On the positives, medic students are joining me next week for a dabble in the tiny world of microorganism and adherence,.going to be good fun and they’re really looking forward to it which is always nice :).

Preparation for OMIG well and truly underway too, car hire being sorted, presentations being written, posters being designed..and lots (and lots!) of lab work to boot! Looking forward to catching up with friends over a few drinks (soft, of course) πŸ˜‰

DM

‘Flow’ing like a river

So the plan for the past few days was to keep my cells growing (enough to use them soon if they grow quick enough!), do a bit of monocyte work and set up and maintain biofilms.. and it has once again proved to be a somewhat challenging but rewarding week at that.

Cells have established themselves very well indeed, and I’ve managed to grow enough to have two sets of freezer stocks, and two flasks actively growing, and the keratinocytes are doing pretty well too πŸ™‚ (albeit significantly slower growing than the fibs!). Monocyte work didn’t really go to plan..as ever..but still, learning how, and having the confidence to use the flow cytometer on my own is somewhat an achievement as far as I’m concerned – a mere microbiologist using some fancy tech haha! Still haven’t got the result I was hoping for, but it seems as though it is getting close to being statistically significant in it’s own right..so watch this space!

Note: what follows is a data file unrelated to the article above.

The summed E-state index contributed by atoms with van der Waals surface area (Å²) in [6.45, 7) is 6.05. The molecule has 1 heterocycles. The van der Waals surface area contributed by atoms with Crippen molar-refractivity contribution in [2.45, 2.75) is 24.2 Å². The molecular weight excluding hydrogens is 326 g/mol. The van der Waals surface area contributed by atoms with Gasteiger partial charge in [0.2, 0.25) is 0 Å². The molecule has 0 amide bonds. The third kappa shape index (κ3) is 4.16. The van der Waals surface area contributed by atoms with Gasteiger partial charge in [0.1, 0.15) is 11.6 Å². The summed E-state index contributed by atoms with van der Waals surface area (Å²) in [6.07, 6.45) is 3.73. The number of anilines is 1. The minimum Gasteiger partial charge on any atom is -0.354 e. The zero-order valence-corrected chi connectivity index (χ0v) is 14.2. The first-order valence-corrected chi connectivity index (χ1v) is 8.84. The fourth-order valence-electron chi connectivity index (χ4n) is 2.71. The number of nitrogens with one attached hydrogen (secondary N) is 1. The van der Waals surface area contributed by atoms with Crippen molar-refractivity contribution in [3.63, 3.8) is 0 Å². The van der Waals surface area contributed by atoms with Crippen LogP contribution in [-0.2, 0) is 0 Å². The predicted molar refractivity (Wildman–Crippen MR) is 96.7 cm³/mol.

Back to the biofilm work that I’ve missed for some time while developing my ‘skills’ in tissue culture.. I fixed some for later (CLSM) and took some for RNA extraction, using the same method, but pooled three biofilms together..and managed to get more than 10x as much RNA yield!! Purity is amazing..but yield is just incredible. Considering for the past 2 years I’ve been getting yields of 40-80 ng/ul, to get 500 as the lowest is a pretty good achievement!! Fingers crossed for the next lot of batches too! I’ll have more DNA than I know what to do with πŸ˜€ (at least now I can do some proper qPCR optimising too..primer checks and all that jazz with consistent samples of DNA). Super chuffed to say the least!